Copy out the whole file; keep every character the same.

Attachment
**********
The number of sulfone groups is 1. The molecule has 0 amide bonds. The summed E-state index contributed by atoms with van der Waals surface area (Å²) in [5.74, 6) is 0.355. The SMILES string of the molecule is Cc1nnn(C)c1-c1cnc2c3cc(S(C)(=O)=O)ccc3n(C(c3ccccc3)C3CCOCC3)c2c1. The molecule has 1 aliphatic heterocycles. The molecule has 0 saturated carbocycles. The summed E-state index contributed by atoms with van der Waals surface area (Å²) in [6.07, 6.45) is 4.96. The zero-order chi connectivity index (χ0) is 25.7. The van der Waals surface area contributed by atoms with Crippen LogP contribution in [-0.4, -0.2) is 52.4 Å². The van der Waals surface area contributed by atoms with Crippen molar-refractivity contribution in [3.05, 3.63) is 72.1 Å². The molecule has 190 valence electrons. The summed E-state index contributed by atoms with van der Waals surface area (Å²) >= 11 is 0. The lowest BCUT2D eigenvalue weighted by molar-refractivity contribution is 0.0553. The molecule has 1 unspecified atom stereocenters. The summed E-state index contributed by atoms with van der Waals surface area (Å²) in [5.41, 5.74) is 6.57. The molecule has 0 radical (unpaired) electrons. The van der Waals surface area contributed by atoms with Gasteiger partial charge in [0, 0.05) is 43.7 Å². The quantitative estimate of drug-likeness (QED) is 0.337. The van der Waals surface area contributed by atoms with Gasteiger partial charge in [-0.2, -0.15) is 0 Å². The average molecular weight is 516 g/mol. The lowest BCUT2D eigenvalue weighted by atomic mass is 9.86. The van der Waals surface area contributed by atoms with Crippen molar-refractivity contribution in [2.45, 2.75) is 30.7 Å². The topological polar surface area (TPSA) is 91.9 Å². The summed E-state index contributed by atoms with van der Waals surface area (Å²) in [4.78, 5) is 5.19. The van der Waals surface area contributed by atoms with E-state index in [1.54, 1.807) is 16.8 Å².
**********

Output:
The number of sulfone groups is 1. The molecule has 0 amide bonds. The summed E-state index contributed by atoms with van der Waals surface area (Å²) in [5.74, 6) is 0.355. The SMILES string of the molecule is Cc1nnn(C)c1-c1cnc2c3cc(S(C)(=O)=O)ccc3n(C(c3ccccc3)C3CCOCC3)c2c1. The molecule has 1 aliphatic heterocycles. The molecule has 0 saturated carbocycles. The summed E-state index contributed by atoms with van der Waals surface area (Å²) in [6.07, 6.45) is 4.96. The zero-order chi connectivity index (χ0) is 25.7. The van der Waals surface area contributed by atoms with Crippen LogP contribution in [-0.4, -0.2) is 52.4 Å². The van der Waals surface area contributed by atoms with Crippen molar-refractivity contribution in [3.05, 3.63) is 72.1 Å². The molecule has 190 valence electrons. The summed E-state index contributed by atoms with van der Waals surface area (Å²) >= 11 is 0. The lowest BCUT2D eigenvalue weighted by molar-refractivity contribution is 0.0553. The molecule has 1 unspecified atom stereocenters. The summed E-state index contributed by atoms with van der Waals surface area (Å²) in [5.41, 5.74) is 6.57. The molecule has 0 radical (unpaired) electrons. The van der Waals surface area contributed by atoms with Gasteiger partial charge in [0, 0.05) is 43.7 Å². The quantitative estimate of drug-likeness (QED) is 0.337. The van der Waals surface area contributed by atoms with Gasteiger partial charge in [-0.2, -0.15) is 0 Å². The average molecular weight is 516 g/mol. The lowest BCUT2D eigenvalue weighted by atomic mass is 9.86. The van der Waals surface area contributed by atoms with Crippen molar-refractivity contribution in [2.45, 2.75) is 30.7 Å². The topological polar surface area (TPSA) is 91.9 Å². The summed E-state index contributed by atoms with van der Waals surface area (Å²) in [4.78, 5) is 5.19. The van der Waals surface area contributed by atoms with E-state index in [1.54, 1.807) is 16.8 Å².